The results are often brittle. Moving a server or application from one network to another could cause a policy violation. A new application with different infrastructure requirements could force a network operator to remember why the configuration was the way it was, and to change it in a way that satisfies the IT policy for both the original and the new applications simultaneously.
When an auditor comes along to assess policy compliance, she must analyze the plethora of configurations, application code, architecture choices, and deployment options in the current system in order to understand what the IT policy that is being enforced actually is. Because this is so difficult, auditors typically use checklists that give an approximate understanding of compliance.
Whenever the IT policy changes (e.g. because new legislation is passed), people must identify the infrastructure components and applications causing (what are suddenly) policy violations and rework them.
Key Components of Policy Compliance Automation
We believe that the same tools and technologies that helped automate IT management bring the promise of better, easier, and faster IT policy compliance through policy-aware systems. A policy-aware system has the potential to detect policy violations in the cloud and reconfigure automatically. A policy-aware system has the potential to identify situations where no matter what we do, there is no way to make a proposed change without violating policy. A policy-aware system has the potential to be told about policy updates and react accordingly. A policy-aware system has the potential to maintain enough state about the cloud to identify existing and potential policy violations and either prevent them from occurring or take corrective action.
To enable policy-aware systems, we need at least two things.
We must communicate the IT policy to the system in a language it can understand. English won’t work; it is ambiguous and thus would require the computer to do the jobs of lawyers. Router and firewall configurations won’t work because they are too low level—the true intent of the policy is lost in the details. We need a language that can unambiguously describe both operational and infrastructure policies using concepts similar to those we would use if writing the policy in English.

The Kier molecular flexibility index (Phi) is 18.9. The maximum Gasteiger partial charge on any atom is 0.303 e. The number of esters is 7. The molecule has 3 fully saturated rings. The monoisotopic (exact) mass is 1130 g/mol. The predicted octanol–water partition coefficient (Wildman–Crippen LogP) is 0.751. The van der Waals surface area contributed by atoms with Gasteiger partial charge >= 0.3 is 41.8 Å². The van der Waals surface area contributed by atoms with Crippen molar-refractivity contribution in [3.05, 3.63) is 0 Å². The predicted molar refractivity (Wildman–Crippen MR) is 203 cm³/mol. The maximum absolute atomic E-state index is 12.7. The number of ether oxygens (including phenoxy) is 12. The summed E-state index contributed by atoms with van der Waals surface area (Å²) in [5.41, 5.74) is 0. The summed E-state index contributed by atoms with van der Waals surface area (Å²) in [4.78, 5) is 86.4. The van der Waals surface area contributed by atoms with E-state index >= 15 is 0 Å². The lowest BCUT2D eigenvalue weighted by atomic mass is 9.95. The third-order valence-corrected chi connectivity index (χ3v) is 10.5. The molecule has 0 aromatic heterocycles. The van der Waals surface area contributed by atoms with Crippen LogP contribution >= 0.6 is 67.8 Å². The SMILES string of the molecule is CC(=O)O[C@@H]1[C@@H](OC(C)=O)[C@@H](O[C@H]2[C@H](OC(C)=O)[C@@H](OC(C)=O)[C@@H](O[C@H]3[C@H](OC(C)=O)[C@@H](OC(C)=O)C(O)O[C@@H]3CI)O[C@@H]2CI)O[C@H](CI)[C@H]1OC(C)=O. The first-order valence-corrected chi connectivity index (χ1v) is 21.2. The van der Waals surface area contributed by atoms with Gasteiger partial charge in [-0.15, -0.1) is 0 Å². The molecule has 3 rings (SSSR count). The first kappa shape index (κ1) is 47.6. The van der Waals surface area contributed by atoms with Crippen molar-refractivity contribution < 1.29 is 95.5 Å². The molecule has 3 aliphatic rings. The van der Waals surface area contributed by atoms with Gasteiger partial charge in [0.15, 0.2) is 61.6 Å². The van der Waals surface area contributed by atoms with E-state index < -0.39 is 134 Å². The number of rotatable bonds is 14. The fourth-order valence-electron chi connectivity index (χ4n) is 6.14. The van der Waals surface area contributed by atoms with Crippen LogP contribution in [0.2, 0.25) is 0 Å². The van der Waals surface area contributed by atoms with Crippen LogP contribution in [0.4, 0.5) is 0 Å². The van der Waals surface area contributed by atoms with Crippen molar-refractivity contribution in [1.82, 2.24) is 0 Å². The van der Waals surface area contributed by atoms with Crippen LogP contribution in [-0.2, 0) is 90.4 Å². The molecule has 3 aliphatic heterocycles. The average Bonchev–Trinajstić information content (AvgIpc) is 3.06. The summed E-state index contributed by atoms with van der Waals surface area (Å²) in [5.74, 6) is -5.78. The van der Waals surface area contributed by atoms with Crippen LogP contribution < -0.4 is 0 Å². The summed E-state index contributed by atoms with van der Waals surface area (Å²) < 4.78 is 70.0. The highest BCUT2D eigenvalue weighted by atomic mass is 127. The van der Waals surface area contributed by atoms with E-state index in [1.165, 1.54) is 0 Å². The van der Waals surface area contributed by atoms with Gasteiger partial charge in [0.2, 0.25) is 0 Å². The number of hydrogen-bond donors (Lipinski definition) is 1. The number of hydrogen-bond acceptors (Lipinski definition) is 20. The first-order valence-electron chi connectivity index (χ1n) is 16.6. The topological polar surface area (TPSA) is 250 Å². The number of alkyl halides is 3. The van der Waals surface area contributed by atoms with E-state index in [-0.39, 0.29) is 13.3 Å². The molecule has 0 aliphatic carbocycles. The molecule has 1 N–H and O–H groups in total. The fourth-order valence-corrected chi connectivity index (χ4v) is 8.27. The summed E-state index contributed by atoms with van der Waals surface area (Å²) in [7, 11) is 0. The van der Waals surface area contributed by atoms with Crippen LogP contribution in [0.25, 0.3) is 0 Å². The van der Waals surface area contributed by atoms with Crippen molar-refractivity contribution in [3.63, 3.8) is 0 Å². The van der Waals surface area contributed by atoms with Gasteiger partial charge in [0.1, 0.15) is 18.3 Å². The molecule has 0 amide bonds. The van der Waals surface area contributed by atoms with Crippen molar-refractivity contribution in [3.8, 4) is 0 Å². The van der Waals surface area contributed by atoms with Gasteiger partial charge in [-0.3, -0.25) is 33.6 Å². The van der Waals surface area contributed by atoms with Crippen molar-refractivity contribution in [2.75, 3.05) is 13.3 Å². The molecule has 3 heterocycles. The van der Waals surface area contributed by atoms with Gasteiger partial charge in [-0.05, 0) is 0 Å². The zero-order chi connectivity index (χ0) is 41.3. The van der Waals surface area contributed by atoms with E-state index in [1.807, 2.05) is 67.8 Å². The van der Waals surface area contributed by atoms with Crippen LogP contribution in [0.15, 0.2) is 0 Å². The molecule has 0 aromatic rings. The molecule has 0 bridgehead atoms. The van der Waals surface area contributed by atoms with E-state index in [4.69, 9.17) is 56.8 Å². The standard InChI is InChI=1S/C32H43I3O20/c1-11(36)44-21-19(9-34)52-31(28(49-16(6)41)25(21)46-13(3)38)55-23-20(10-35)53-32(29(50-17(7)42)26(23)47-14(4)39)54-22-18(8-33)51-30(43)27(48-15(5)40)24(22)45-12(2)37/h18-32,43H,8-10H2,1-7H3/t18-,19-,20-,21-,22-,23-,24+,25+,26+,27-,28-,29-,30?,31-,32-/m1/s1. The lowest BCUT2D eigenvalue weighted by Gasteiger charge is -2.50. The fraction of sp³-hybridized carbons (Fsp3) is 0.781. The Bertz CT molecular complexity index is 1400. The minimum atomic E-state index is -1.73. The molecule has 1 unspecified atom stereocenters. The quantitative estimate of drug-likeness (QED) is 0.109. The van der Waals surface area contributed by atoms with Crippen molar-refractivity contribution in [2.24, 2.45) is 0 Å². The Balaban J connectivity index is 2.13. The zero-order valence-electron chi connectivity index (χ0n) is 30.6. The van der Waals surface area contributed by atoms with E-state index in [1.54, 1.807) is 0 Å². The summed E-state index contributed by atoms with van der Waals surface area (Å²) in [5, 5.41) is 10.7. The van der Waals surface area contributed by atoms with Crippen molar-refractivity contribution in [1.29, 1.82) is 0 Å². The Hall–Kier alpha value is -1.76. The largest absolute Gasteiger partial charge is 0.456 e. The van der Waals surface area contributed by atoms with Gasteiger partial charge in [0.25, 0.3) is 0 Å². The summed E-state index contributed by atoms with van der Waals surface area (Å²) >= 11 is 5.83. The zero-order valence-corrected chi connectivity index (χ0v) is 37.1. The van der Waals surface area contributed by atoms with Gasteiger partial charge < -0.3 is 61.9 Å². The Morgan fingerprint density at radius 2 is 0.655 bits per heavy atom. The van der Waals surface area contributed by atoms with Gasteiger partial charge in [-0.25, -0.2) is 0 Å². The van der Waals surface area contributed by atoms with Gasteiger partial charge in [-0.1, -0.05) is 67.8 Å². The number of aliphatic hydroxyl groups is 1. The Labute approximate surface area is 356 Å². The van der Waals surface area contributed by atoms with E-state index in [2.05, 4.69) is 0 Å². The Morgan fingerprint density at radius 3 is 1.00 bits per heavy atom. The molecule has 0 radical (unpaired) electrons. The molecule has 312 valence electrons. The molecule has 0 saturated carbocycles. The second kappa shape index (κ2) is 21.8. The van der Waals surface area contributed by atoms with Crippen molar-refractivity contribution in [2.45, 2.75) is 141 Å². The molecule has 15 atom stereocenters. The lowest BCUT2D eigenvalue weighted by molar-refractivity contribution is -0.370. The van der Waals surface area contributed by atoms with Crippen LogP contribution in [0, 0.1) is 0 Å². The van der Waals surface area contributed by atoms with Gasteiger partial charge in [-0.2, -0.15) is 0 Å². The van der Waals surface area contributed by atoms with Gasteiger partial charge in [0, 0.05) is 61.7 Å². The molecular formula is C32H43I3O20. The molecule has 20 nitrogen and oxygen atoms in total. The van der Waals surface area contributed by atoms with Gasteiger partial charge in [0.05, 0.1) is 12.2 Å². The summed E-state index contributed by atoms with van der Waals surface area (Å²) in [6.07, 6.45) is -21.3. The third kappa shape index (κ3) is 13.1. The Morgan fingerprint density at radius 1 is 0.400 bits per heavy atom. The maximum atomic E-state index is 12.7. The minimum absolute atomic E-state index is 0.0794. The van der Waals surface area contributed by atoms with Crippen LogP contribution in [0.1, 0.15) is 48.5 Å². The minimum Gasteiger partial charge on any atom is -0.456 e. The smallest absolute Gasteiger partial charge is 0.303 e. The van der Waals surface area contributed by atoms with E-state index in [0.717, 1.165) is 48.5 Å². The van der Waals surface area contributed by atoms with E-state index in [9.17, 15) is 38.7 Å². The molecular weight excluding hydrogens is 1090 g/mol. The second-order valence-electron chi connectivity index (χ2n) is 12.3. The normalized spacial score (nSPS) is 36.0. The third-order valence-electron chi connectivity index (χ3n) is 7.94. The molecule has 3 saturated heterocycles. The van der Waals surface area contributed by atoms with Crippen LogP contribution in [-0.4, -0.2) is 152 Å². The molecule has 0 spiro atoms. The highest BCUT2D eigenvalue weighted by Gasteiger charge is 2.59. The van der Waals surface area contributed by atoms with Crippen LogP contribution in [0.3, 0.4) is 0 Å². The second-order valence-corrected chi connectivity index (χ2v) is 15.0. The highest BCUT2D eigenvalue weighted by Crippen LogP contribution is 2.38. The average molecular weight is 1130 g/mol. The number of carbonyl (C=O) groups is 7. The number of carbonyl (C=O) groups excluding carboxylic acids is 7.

We need a policy engine that understands that language, can act to bring IT resources into compliance, can interoperate with the ecosystem of software services in a cloud or across multiple clouds, and can help administrators and auditors understand where policy violations are and how to correct them.
In a future post, we’ll examine these key components in a bit more detail and discuss potential solutions for filling these roles. At that time, we’ll also discuss how recent developments like Group Policy for OpenDaylight and OpenStack Neutron fit into this landscape.
One More Thing: Openness
There is one more thing that is important for automated policy compliance: openness. As the “highest” layer in a fully-automated IT environment, policy represents the final layer of potential control or “lock-in.” As such, we believe it is critically important that an automated policy compliance solution not fall under the control of any one vendor. An automated policy compliance solution that offers cloud interoperability needs to be developed out in the open, with open governance, open collaboration, and open code access. By leveraging highly successful open source methodologies and approaches, this becomes possible.
Wrapping It Up
As we wrap this up and prepare for the next installation in this series, here are some key points to remember:
- IT policy compliance in cloud environments is critical. IT resource management cannot be fully and safely automated without policy compliance.
- Manually enforcing IT policy isn’t sustainable in today’s fast-moving and highly fluid IT environments. An automated IT policy compliance solution is needed.
- An automated IT policy compliance solution needs the right policy language—one that can express unambiguous concepts in a way that is consumable by both humans and software alike—as well as a policy engine that can understand this policy language and interact with an ecosystem of cloud services to enforce policy compliance.
- Any policy compliance solution needs to be developed using an open source model, with open governance, open collaboration, and open code access.
In the next part of this series on automated policy compliance in cloud environments, we’ll take a deeper dive into looking at policy languages and policy engines that meet the needs described here.